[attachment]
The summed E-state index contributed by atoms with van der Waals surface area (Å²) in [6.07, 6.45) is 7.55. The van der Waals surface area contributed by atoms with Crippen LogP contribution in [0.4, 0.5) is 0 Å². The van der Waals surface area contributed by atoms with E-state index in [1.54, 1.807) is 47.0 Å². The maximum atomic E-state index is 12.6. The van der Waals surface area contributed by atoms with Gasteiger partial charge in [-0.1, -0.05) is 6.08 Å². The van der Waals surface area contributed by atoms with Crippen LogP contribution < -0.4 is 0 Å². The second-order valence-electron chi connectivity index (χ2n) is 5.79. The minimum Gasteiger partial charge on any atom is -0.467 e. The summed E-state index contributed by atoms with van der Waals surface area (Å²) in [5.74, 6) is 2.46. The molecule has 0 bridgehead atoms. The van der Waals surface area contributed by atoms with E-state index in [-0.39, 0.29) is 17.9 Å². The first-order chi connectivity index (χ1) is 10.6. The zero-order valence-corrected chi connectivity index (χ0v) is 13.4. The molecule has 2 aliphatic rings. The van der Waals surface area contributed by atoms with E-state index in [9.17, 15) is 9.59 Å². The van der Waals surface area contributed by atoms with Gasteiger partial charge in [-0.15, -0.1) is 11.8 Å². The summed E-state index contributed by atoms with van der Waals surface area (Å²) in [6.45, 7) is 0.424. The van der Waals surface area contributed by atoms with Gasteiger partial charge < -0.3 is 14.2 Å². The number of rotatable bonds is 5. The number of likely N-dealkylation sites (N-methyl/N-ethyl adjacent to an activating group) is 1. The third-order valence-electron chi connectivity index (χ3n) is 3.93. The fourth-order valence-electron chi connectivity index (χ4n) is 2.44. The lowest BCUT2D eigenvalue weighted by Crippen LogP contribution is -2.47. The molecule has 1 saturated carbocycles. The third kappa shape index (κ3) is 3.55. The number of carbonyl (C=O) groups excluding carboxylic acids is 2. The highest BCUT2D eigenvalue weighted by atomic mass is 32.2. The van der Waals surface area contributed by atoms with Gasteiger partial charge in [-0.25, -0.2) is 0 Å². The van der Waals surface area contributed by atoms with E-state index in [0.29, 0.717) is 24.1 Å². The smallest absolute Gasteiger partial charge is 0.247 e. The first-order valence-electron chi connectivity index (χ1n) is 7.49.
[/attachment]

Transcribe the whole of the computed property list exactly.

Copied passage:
The summed E-state index contributed by atoms with van der Waals surface area (Å²) in [6.07, 6.45) is 7.55. The van der Waals surface area contributed by atoms with Crippen LogP contribution in [0.4, 0.5) is 0 Å². The van der Waals surface area contributed by atoms with E-state index in [1.54, 1.807) is 47.0 Å². The maximum atomic E-state index is 12.6. The van der Waals surface area contributed by atoms with Gasteiger partial charge in [-0.1, -0.05) is 6.08 Å². The van der Waals surface area contributed by atoms with Crippen LogP contribution < -0.4 is 0 Å². The second-order valence-electron chi connectivity index (χ2n) is 5.79. The minimum Gasteiger partial charge on any atom is -0.467 e. The summed E-state index contributed by atoms with van der Waals surface area (Å²) in [5.74, 6) is 2.46. The molecule has 0 bridgehead atoms. The van der Waals surface area contributed by atoms with E-state index in [-0.39, 0.29) is 17.9 Å². The first-order chi connectivity index (χ1) is 10.6. The zero-order valence-corrected chi connectivity index (χ0v) is 13.4. The molecule has 2 aliphatic rings. The van der Waals surface area contributed by atoms with E-state index in [9.17, 15) is 9.59 Å². The van der Waals surface area contributed by atoms with Gasteiger partial charge in [-0.15, -0.1) is 11.8 Å². The summed E-state index contributed by atoms with van der Waals surface area (Å²) in [6.45, 7) is 0.424. The van der Waals surface area contributed by atoms with Gasteiger partial charge < -0.3 is 14.2 Å². The number of rotatable bonds is 5. The number of likely N-dealkylation sites (N-methyl/N-ethyl adjacent to an activating group) is 1. The third-order valence-electron chi connectivity index (χ3n) is 3.93. The fourth-order valence-electron chi connectivity index (χ4n) is 2.44. The lowest BCUT2D eigenvalue weighted by Crippen LogP contribution is -2.47. The molecule has 1 saturated carbocycles. The third kappa shape index (κ3) is 3.55. The number of carbonyl (C=O) groups excluding carboxylic acids is 2. The highest BCUT2D eigenvalue weighted by atomic mass is 32.2. The van der Waals surface area contributed by atoms with Gasteiger partial charge in [-0.25, -0.2) is 0 Å². The van der Waals surface area contributed by atoms with E-state index in [0.29, 0.717) is 24.1 Å². The smallest absolute Gasteiger partial charge is 0.247 e. The first-order valence-electron chi connectivity index (χ1n) is 7.49.